In treating severe brain injuries, doing more pays off, study finds

    About 1.5 million Americans suffer a traumatic brain injury every year. It’s also emerged as the leading injury in the conflicts in Iraq and Afghanistan.

    A new study examines the cost-effectiveness of aggressive treatments for severe brain injury — a device monitoring pressure inside the brain (intracranial monitoring), and removing parts of the skull to allow the brain to swell out (decompressive craniotomies) to reduce pressure.

    These treatments are part of the guidelines set by the Brain Trauma Foundation, but remain controversial. Some experts say these expensive treatments do not really result in better patient outcomes.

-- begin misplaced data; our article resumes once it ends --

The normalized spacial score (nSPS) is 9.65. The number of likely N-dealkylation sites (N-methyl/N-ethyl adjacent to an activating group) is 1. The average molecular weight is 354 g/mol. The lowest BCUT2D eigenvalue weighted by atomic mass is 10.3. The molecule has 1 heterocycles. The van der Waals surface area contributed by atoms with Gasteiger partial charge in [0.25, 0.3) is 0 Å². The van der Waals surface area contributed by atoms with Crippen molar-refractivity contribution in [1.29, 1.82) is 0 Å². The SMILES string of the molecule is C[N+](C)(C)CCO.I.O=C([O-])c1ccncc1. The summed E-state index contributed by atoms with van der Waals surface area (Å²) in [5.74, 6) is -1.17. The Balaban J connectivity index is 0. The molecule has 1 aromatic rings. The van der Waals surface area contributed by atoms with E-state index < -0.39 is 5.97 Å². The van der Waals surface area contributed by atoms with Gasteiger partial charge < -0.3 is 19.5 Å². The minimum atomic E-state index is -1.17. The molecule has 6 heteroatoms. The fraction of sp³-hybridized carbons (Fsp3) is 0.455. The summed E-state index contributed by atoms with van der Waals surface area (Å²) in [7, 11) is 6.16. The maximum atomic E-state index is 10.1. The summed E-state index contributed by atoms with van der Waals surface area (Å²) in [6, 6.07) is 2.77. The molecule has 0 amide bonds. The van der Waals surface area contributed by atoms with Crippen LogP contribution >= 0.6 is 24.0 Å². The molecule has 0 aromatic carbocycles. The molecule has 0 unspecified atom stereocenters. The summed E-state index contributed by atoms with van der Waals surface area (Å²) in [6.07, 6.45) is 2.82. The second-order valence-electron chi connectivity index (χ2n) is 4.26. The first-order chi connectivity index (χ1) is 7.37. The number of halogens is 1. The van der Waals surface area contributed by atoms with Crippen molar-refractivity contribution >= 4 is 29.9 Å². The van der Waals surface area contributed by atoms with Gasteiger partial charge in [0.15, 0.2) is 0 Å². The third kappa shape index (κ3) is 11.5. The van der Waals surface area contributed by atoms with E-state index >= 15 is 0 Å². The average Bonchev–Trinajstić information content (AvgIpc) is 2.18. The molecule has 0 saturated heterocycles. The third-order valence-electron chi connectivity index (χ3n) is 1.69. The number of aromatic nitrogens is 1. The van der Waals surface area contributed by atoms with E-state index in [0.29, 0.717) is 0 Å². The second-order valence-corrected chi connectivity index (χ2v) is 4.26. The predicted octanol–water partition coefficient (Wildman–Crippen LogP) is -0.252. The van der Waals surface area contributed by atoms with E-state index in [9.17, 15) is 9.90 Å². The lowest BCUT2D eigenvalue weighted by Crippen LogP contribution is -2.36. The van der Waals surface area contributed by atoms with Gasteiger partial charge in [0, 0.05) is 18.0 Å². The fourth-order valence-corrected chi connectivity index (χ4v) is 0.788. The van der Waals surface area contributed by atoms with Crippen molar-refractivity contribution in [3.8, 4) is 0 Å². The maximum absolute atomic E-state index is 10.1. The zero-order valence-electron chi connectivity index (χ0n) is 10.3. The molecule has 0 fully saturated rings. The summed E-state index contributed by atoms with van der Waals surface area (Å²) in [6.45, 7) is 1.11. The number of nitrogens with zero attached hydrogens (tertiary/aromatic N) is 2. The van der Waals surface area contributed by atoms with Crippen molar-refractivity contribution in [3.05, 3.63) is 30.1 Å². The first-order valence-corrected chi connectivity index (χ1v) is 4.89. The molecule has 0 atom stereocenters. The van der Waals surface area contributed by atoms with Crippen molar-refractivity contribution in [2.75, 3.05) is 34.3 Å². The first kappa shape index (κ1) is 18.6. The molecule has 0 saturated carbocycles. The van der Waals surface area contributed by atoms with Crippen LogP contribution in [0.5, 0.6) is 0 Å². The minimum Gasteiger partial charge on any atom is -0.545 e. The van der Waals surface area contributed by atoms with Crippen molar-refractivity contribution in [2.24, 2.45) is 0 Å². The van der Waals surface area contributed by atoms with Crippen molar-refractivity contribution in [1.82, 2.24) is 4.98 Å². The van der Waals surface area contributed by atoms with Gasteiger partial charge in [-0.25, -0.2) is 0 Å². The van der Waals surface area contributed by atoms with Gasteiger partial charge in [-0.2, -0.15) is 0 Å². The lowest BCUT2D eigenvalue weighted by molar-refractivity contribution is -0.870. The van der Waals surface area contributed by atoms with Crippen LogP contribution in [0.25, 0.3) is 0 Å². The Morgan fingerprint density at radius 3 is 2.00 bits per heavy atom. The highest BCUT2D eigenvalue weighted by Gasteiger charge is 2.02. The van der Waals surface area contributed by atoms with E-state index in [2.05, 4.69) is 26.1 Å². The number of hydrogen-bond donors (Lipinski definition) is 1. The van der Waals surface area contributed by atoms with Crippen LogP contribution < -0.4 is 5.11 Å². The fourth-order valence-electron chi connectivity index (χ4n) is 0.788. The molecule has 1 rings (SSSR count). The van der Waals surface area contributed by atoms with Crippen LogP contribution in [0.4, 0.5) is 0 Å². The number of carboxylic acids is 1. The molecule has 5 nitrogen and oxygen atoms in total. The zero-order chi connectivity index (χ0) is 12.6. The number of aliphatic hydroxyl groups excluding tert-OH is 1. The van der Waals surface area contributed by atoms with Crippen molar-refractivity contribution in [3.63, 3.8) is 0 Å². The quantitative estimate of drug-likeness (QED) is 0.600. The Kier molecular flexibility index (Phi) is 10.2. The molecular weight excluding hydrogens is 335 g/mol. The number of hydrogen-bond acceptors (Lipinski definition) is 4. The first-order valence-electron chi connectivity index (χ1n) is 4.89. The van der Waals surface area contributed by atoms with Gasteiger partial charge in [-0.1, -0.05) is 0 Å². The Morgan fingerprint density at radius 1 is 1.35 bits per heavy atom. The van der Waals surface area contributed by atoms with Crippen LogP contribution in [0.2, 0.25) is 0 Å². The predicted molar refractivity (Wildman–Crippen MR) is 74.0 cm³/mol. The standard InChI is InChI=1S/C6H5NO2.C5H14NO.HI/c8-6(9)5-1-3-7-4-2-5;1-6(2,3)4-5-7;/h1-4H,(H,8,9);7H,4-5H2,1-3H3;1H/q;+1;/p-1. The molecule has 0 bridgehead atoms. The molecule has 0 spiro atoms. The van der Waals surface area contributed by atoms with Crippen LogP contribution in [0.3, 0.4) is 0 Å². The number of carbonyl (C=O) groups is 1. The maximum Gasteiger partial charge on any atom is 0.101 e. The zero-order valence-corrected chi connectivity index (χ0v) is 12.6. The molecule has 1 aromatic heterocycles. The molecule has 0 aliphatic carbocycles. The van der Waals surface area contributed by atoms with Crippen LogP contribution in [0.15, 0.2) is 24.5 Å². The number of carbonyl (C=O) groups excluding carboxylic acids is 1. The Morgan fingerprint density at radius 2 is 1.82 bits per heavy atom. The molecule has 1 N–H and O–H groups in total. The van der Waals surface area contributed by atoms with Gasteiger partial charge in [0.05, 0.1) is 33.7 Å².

University of Pennsylvania researchers compared outcomes and costs for 1,000 patients who received different treatments.

    Some received “comfort care” where they spent very little time in the intensive care unit. Others received “routine care” where the guidelines of the Brain Trauma Foundation were followed less than 50 percent of the time.

    Penn researcher Dr. Robert Whitmore found that the expensive and aggressive interventions pay off in the long run.

    “If you calculate the cost over the lifetime of the patient, so those costs include not just the price of the more aggressive therapies but also long-term nursing care, it turns out that the more aggressive strategy leads to better outcomes and also lower cost over the life time of the patient,” Whitmore said.

    The outcomes were measured in terms of patients’ recovery, and their ability to take care of themselves after the injury.

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